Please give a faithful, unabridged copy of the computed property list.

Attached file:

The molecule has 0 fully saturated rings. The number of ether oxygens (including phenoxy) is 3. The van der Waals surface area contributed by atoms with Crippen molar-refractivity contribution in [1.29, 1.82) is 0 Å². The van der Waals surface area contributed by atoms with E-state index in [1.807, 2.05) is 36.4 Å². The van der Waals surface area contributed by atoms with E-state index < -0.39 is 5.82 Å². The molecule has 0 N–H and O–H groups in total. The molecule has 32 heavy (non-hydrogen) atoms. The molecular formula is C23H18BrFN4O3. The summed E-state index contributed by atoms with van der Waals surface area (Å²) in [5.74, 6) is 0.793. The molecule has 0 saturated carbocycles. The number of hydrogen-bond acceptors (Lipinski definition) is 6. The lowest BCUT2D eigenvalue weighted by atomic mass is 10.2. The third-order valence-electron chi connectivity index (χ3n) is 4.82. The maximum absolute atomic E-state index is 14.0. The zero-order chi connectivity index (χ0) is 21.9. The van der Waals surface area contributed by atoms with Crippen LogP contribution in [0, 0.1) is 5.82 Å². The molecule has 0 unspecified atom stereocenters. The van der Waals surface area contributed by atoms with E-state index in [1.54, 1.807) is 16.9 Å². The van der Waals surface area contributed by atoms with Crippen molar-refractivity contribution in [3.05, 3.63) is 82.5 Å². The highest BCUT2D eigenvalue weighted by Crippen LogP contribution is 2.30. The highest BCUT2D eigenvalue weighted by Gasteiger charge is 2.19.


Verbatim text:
The molecule has 0 fully saturated rings. The number of ether oxygens (including phenoxy) is 3. The van der Waals surface area contributed by atoms with Crippen molar-refractivity contribution in [1.29, 1.82) is 0 Å². The van der Waals surface area contributed by atoms with E-state index in [1.807, 2.05) is 36.4 Å². The van der Waals surface area contributed by atoms with E-state index < -0.39 is 5.82 Å². The molecule has 0 N–H and O–H groups in total. The molecule has 32 heavy (non-hydrogen) atoms. The molecular formula is C23H18BrFN4O3. The summed E-state index contributed by atoms with van der Waals surface area (Å²) in [5.74, 6) is 0.793. The molecule has 0 saturated carbocycles. The number of hydrogen-bond acceptors (Lipinski definition) is 6. The lowest BCUT2D eigenvalue weighted by atomic mass is 10.2. The third-order valence-electron chi connectivity index (χ3n) is 4.82. The maximum absolute atomic E-state index is 14.0. The zero-order chi connectivity index (χ0) is 21.9. The van der Waals surface area contributed by atoms with Crippen LogP contribution in [0, 0.1) is 5.82 Å². The molecule has 0 unspecified atom stereocenters. The van der Waals surface area contributed by atoms with E-state index in [1.54, 1.807) is 16.9 Å². The van der Waals surface area contributed by atoms with Crippen molar-refractivity contribution in [3.05, 3.63) is 82.5 Å². The highest BCUT2D eigenvalue weighted by Crippen LogP contribution is 2.30. The highest BCUT2D eigenvalue weighted by Gasteiger charge is 2.19.